London International Mime Festival: a mouthful of a name to conjure with, and its founder Joseph Seelig knows it. He's lost count of the times he's toyed with changing the title, and not just because the PR company protests that the word mime is a major turn off. The main problem is that mime is not what this festival is about.
"When we started 25 years ago all the acts in the festival were mime," he reasons, "but that soon changed. For a long time now it's been a festival of visual theatre drawn from all over Europe and beyond – a collection of uncategorisable shows linked only by the fact that they have relatively little text. But visual theatre is two words and mime is one, and once we'd got going there seemed little point in changing. Our audience knew we were doing something different and we felt that was enough." He uses the word uncategorisable with feeling. He's tried, he's really tried, to find a snappy way to talk up this year's opening show, Gopf, which opens at The Place on Friday. Kafkaesque architectural fantasy? A sliding jigsaw show? Kind of. More telling, perhaps, to reveal that of its three Swiss performers one is a graduate of the French National Circus School, another a former principal of Bejart Ballet, and the third a club DJ who, perched atop an extraordinary set with his six turntables, controls events like a 21st-century puppet master.
Another case in point is Circus Ronaldo, from Belgium, one of this year's headline acts at the Queen Elizabeth Hall. The experience is not really circus, nor theatre, but best approximates to being invited into the bosom of a family that lives and breathes the spirit of commedia dell'arte. Though there is indeed juggling, a balancing act, and the funniest bicycle gag since Jacques Tati, the lasting impression is of entering a Felliniesque fantasy, complete with a fondness for naked flame that will already be giving the South Bank's fire inspector sleepless nights.
Another odd feature of Circus Ronaldo is that its performers speak – not in Flemish, their native tongue, but in a language the playwright Dario Fo has christened "grammolo". This is the Italianate gobbledegook developed by travelling players in the 17th century when they wished either to speak and not be understood (so as to avoid censorship), or conversely, to give the impression of nonsense while conveying surreptitious meaning. You have to experience grammolo in action to appreciate how it works.
In recent years Belgium and France have featured strongly in LIMF programmes. These countries not only have a long tradition of country fair entertainment, Seelig explains, but in the last 10 years the French Government has invested heavily in circus skills. Previously the lion's share of physical theatre talent came from Eastern Europe, particularly the former Czechoslovakia. "Under Communism it was useful to say things without words," he says. "But since the end of that regime the whole area of visual theatre has collapsed in that part of the world. Now some of the finest work we show comes from Britain." Could that be because we're becoming more European? Not necessarily, in Seelig's opinion. "Things go in cycles and this is perhaps not an age of great writing for the theatre. One can't underestimate the impact of television and advertising. Increasingly people receive their information in a visual way; they're accustomed to looking for visual meaning. That's having a knock-on effect across a whole range of theatre – even at the National and RSC." Although proud of its position at the experimental end of the spectrum, Seelig is equally pleased to list the festival's mainstream successes. Theatre de Complicite is one ("when they started as an English company with a name nobody could pronounce, the Mime Festival was its natural home"); The Right Size, currently in the West End with their Morecambe and Wise show The Play Wot I Wrote, is another. Andrew Dawson – co-creator of the West End hit Thunderbirds FAB – features once again in this year's line-up with an autobiographical piece about the death of his father.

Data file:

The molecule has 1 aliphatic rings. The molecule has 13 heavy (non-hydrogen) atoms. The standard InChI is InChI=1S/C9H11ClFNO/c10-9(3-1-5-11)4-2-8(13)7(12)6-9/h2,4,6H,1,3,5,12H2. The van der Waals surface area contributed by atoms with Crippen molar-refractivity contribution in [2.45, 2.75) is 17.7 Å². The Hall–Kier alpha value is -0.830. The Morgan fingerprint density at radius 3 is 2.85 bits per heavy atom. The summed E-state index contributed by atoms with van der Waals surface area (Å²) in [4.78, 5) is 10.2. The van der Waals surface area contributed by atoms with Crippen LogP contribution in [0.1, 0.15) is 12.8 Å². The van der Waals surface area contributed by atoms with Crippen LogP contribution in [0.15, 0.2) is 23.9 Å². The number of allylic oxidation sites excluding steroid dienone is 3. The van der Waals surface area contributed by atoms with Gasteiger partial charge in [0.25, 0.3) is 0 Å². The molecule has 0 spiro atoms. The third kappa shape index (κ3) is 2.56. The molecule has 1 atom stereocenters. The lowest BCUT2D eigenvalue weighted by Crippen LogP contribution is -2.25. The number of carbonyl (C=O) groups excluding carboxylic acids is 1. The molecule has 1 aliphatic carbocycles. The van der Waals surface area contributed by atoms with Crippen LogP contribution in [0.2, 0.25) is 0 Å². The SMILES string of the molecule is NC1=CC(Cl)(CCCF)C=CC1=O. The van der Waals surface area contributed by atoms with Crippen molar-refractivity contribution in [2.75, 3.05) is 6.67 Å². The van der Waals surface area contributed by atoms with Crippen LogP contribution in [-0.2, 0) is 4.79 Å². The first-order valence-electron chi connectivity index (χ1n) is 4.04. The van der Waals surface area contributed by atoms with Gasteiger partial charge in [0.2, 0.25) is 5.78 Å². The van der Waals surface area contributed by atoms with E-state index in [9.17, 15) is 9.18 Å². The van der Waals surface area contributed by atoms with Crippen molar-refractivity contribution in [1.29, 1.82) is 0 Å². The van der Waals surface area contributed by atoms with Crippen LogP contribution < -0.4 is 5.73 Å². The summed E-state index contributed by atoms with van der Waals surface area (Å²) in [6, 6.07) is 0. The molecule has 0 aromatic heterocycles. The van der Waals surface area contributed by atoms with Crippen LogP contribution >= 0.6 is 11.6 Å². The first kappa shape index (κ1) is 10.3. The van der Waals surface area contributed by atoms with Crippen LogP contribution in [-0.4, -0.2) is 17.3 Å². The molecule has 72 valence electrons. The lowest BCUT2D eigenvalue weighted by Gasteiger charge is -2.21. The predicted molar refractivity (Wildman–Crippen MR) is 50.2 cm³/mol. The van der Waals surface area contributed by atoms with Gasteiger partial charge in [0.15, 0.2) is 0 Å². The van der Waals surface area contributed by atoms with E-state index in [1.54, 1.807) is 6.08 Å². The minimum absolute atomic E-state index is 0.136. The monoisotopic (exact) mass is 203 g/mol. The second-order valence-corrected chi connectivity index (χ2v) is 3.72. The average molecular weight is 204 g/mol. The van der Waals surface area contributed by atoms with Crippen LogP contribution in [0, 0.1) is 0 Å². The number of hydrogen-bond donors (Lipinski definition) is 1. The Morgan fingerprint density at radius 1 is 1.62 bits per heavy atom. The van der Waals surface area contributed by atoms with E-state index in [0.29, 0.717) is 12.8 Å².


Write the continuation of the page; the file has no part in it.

Seelig is probably right. The Mime Festival has survived and flourished precisely because it's so hard to pin down. It has even managed to thumb the nose at "that very big, very glamorous circus down the road", which hasn't proved nearly such a threat as you'd expect. When Cirque du Soleil first came to London in the mid-1990s, Seelig feared it would gobble his audience overnight. It hasn't, partly because, as he says, "you can practically see our entire festival for the price of an ice cream at the other place", but also because there will always be an audience out there for artistry and entertainment on a more intimate scale.
The 25th London International Mime Festival runs from Friday to 26 January at various venues. Full details can be found at www.mimefest.co.uk. For a brochure, call 020 7637 5661
Join our new commenting forum
Join thought-provoking conversations, follow other Independent readers and see their replies